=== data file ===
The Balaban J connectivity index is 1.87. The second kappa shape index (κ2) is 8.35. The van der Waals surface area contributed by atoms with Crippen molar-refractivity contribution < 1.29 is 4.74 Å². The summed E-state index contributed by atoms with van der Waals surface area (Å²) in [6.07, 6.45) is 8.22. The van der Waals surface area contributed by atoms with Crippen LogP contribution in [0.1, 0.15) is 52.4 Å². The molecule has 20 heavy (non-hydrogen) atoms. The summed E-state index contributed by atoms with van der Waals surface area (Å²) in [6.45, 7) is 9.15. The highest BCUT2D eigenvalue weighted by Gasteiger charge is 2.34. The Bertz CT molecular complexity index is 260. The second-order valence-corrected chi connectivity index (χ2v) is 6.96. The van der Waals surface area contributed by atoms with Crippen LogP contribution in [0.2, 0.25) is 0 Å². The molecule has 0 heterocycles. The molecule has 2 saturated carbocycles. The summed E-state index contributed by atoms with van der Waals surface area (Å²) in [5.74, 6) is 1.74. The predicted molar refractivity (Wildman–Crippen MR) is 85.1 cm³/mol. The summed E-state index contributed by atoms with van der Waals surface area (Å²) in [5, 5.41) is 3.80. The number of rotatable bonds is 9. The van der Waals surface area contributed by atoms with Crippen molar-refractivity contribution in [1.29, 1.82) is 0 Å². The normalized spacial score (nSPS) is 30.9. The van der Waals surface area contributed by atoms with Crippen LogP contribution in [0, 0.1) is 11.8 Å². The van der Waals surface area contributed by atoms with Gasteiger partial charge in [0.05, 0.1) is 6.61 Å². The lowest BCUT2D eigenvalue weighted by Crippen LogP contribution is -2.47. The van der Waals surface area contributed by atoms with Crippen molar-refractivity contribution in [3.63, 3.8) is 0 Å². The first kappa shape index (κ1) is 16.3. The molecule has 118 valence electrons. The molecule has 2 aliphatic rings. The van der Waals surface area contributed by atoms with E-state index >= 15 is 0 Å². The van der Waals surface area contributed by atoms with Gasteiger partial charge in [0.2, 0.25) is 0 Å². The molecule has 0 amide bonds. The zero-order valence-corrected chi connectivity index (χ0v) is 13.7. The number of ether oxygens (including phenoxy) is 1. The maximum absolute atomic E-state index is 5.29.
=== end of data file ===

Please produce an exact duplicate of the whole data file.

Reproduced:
The Balaban J connectivity index is 1.87. The second kappa shape index (κ2) is 8.35. The van der Waals surface area contributed by atoms with Crippen molar-refractivity contribution < 1.29 is 4.74 Å². The summed E-state index contributed by atoms with van der Waals surface area (Å²) in [6.07, 6.45) is 8.22. The van der Waals surface area contributed by atoms with Crippen LogP contribution in [0.1, 0.15) is 52.4 Å². The molecule has 20 heavy (non-hydrogen) atoms. The summed E-state index contributed by atoms with van der Waals surface area (Å²) in [6.45, 7) is 9.15. The highest BCUT2D eigenvalue weighted by Gasteiger charge is 2.34. The Bertz CT molecular complexity index is 260. The second-order valence-corrected chi connectivity index (χ2v) is 6.96. The van der Waals surface area contributed by atoms with Crippen LogP contribution in [0.2, 0.25) is 0 Å². The molecule has 0 heterocycles. The molecule has 2 saturated carbocycles. The summed E-state index contributed by atoms with van der Waals surface area (Å²) in [5.74, 6) is 1.74. The predicted molar refractivity (Wildman–Crippen MR) is 85.1 cm³/mol. The summed E-state index contributed by atoms with van der Waals surface area (Å²) in [5, 5.41) is 3.80. The number of rotatable bonds is 9. The van der Waals surface area contributed by atoms with Crippen molar-refractivity contribution in [1.29, 1.82) is 0 Å². The normalized spacial score (nSPS) is 30.9. The van der Waals surface area contributed by atoms with Crippen LogP contribution in [0, 0.1) is 11.8 Å². The van der Waals surface area contributed by atoms with Gasteiger partial charge in [0.05, 0.1) is 6.61 Å². The lowest BCUT2D eigenvalue weighted by Crippen LogP contribution is -2.47. The van der Waals surface area contributed by atoms with Crippen molar-refractivity contribution in [3.63, 3.8) is 0 Å². The first kappa shape index (κ1) is 16.3. The molecule has 118 valence electrons. The molecule has 2 aliphatic rings. The van der Waals surface area contributed by atoms with E-state index >= 15 is 0 Å². The van der Waals surface area contributed by atoms with Gasteiger partial charge in [0.2, 0.25) is 0 Å². The molecule has 0 amide bonds. The zero-order valence-corrected chi connectivity index (χ0v) is 13.7. The number of ether oxygens (including phenoxy) is 1. The maximum absolute atomic E-state index is 5.29.